Consequently, the outcome of peritonitis may be influenced by the magnitude and probably the pattern of immunologic response to the physiological stress by the body. Correlating cytokine levels with clinical outcomes has been hampered by the erratic nature of mediator release and the sample collection time in relation to the peak concentration of cytokines.

The objectives of this study are as follows:

  1. To characterize the pattern of inflammatory mediator response (TNF-α and IL-1α) in patients' serum
  2. To determine whether the early cytokine profile can prognosticate the outcome of patient care
  3. To evaluate the potential differences in patterns of change of cytokine (TNF-α and IL 1-α) levels between survivors and nonsurvivors.



  Materials and Methods Top


This was a prospective study conducted in the Division of Gastrointestinal Surgery, Department of Surgery, University College Hospital, Ibadan, on patients with clinical diagnosis of generalized peritonitis over a 6-month period (July to December 2015) with a follow-up 30 days for survivors. The subjects in this study included all consenting patients who fulfilled the inclusion criteria.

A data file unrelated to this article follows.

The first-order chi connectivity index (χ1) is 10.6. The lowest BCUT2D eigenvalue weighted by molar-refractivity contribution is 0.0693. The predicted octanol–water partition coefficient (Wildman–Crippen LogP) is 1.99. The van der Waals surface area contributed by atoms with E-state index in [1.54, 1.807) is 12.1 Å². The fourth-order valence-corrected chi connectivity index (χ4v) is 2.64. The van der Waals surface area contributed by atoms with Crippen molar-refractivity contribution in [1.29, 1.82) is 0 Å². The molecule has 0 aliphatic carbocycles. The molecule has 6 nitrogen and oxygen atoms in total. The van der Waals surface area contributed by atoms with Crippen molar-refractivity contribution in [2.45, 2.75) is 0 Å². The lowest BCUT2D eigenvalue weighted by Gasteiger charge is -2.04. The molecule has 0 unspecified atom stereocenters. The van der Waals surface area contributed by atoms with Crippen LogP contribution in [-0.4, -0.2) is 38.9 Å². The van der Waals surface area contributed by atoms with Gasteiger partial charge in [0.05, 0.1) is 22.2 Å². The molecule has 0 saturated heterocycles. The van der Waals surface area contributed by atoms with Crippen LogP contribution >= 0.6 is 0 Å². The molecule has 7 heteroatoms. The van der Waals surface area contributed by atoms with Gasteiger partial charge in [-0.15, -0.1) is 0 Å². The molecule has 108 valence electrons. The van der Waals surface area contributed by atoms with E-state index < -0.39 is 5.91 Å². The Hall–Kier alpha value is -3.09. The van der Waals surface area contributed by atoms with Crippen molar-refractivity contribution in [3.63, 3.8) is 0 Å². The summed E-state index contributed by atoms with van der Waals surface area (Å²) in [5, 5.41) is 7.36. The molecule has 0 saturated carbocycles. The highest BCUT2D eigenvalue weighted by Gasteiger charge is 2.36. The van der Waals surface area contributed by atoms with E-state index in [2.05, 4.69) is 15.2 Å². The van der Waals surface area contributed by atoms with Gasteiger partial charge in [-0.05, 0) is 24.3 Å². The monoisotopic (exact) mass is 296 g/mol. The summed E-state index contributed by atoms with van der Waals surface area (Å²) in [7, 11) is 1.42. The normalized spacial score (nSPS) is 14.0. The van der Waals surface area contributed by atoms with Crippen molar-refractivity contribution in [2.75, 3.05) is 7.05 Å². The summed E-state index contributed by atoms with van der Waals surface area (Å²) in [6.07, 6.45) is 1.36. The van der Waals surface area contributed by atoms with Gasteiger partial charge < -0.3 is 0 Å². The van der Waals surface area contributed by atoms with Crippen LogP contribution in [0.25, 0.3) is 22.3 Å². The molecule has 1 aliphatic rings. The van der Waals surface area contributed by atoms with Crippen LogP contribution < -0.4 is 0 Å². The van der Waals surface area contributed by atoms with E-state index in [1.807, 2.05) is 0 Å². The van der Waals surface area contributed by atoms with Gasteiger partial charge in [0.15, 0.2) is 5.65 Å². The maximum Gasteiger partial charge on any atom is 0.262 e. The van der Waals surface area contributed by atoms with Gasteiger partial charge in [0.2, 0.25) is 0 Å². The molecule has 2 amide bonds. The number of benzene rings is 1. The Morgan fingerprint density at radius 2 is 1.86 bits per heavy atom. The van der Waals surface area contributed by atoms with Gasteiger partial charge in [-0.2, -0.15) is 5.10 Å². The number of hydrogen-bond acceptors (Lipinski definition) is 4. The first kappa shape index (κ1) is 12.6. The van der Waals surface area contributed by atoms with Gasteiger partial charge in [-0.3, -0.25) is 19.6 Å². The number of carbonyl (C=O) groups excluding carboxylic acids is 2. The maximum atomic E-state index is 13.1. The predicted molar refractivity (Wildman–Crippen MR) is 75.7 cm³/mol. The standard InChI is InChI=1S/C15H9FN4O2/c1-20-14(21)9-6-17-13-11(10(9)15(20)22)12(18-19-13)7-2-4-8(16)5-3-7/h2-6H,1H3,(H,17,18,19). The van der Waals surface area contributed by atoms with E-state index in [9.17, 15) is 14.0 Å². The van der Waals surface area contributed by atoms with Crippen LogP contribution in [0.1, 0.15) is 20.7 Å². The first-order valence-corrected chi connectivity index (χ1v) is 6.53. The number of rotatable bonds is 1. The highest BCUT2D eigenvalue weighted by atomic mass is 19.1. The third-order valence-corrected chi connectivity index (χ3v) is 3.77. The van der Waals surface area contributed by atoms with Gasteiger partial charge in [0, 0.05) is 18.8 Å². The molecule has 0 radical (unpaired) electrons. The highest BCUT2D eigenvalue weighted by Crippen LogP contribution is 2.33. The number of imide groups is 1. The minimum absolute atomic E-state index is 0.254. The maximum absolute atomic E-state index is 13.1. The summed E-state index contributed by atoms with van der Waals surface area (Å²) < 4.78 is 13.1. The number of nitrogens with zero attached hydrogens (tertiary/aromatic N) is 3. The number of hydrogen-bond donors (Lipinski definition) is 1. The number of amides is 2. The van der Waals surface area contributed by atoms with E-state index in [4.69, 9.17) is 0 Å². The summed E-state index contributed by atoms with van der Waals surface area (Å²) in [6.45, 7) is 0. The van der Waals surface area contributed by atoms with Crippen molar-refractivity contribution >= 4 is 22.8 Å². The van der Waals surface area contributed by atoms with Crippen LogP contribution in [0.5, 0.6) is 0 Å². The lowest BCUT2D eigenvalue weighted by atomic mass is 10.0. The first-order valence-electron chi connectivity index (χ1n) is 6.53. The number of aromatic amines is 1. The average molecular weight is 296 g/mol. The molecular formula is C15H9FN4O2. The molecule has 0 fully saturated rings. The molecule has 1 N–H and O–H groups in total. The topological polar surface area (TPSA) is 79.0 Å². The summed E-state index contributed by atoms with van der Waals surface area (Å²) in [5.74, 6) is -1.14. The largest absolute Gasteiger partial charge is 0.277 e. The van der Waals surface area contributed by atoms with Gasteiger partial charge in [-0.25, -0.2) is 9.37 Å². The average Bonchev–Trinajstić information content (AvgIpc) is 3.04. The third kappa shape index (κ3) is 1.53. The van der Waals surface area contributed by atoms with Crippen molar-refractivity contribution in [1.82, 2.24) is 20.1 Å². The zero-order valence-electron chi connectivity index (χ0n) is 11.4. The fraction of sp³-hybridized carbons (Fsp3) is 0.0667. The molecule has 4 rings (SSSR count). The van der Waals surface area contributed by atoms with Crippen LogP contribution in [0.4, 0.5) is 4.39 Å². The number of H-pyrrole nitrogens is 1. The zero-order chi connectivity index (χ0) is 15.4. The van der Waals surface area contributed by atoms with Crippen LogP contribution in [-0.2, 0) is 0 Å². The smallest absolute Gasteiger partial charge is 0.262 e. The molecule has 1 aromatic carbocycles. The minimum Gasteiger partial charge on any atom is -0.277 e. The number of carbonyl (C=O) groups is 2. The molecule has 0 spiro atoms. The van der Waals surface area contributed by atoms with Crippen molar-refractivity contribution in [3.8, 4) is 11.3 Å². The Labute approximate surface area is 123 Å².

Inclusion criteria

All consenting patients aged 18 years and above with a diagnosis of peritonitis who had exploratory laparotomy for the surgical condition were included.

Exclusion criteria

Exclusion criteria included pediatric patients, patients with primary peritonitis, patients who required laparotomy for trauma, patients who had exploratory laparotomy for an initial diagnosis of peritonitis but subsequently found to have a contrary diagnosis, and patients who died within 24 h of surgery.

The study was approved by the state ethical review committee. All the patients were resuscitated with intravenous crystalloids and broad-spectrum antibiotics (ceftriaxone and metronidazole) given at appropriate doses during and after resuscitation. We obtained demographic and clinical data including age, gender, pulse, blood pressure, and respiratory rates. The parameters measured included the complete blood count, urea and electrolytes and serum lactate levels, serum glucose level, and TNF-α and IL-α level at presentation, immediately after surgery, and 24 h after surgery.